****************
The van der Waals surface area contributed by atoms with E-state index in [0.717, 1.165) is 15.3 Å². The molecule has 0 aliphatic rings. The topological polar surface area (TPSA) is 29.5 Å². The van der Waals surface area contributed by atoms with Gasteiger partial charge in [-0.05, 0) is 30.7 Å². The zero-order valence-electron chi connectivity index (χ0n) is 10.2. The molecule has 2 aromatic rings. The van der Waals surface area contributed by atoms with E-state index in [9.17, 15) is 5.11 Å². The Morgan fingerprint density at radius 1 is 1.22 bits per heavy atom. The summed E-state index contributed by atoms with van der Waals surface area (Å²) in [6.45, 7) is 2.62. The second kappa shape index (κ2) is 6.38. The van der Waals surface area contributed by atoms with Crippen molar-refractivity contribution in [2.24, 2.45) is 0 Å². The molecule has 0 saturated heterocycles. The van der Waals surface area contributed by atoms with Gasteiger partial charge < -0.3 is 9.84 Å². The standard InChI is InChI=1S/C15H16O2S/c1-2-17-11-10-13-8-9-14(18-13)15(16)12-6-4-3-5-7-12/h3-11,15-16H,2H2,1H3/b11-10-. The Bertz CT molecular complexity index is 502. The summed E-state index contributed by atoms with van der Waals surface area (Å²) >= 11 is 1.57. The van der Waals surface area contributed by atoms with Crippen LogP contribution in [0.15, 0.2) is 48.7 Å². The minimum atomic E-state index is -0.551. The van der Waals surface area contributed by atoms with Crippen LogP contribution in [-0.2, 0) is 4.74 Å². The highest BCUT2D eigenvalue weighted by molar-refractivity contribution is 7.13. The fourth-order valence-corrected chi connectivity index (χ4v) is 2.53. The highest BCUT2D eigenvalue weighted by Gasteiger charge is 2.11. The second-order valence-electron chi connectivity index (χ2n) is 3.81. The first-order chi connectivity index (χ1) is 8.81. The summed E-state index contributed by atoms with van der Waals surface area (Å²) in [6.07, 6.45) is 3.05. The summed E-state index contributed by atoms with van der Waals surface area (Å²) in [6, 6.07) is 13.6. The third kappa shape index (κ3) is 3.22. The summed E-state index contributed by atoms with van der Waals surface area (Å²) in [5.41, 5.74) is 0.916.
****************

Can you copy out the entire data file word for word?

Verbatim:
The van der Waals surface area contributed by atoms with E-state index in [0.717, 1.165) is 15.3 Å². The molecule has 0 aliphatic rings. The topological polar surface area (TPSA) is 29.5 Å². The van der Waals surface area contributed by atoms with Gasteiger partial charge in [-0.05, 0) is 30.7 Å². The zero-order valence-electron chi connectivity index (χ0n) is 10.2. The molecule has 2 aromatic rings. The van der Waals surface area contributed by atoms with E-state index in [9.17, 15) is 5.11 Å². The Morgan fingerprint density at radius 1 is 1.22 bits per heavy atom. The summed E-state index contributed by atoms with van der Waals surface area (Å²) in [6.45, 7) is 2.62. The second kappa shape index (κ2) is 6.38. The van der Waals surface area contributed by atoms with Crippen molar-refractivity contribution in [2.24, 2.45) is 0 Å². The molecule has 0 saturated heterocycles. The van der Waals surface area contributed by atoms with Gasteiger partial charge < -0.3 is 9.84 Å². The standard InChI is InChI=1S/C15H16O2S/c1-2-17-11-10-13-8-9-14(18-13)15(16)12-6-4-3-5-7-12/h3-11,15-16H,2H2,1H3/b11-10-. The Bertz CT molecular complexity index is 502. The summed E-state index contributed by atoms with van der Waals surface area (Å²) >= 11 is 1.57. The van der Waals surface area contributed by atoms with Crippen LogP contribution in [0.15, 0.2) is 48.7 Å². The minimum atomic E-state index is -0.551. The van der Waals surface area contributed by atoms with Crippen LogP contribution in [-0.2, 0) is 4.74 Å². The highest BCUT2D eigenvalue weighted by molar-refractivity contribution is 7.13. The fourth-order valence-corrected chi connectivity index (χ4v) is 2.53. The highest BCUT2D eigenvalue weighted by Gasteiger charge is 2.11. The second-order valence-electron chi connectivity index (χ2n) is 3.81. The first-order chi connectivity index (χ1) is 8.81. The summed E-state index contributed by atoms with van der Waals surface area (Å²) in [6.07, 6.45) is 3.05. The summed E-state index contributed by atoms with van der Waals surface area (Å²) in [6, 6.07) is 13.6. The third kappa shape index (κ3) is 3.22. The summed E-state index contributed by atoms with van der Waals surface area (Å²) in [5.41, 5.74) is 0.916.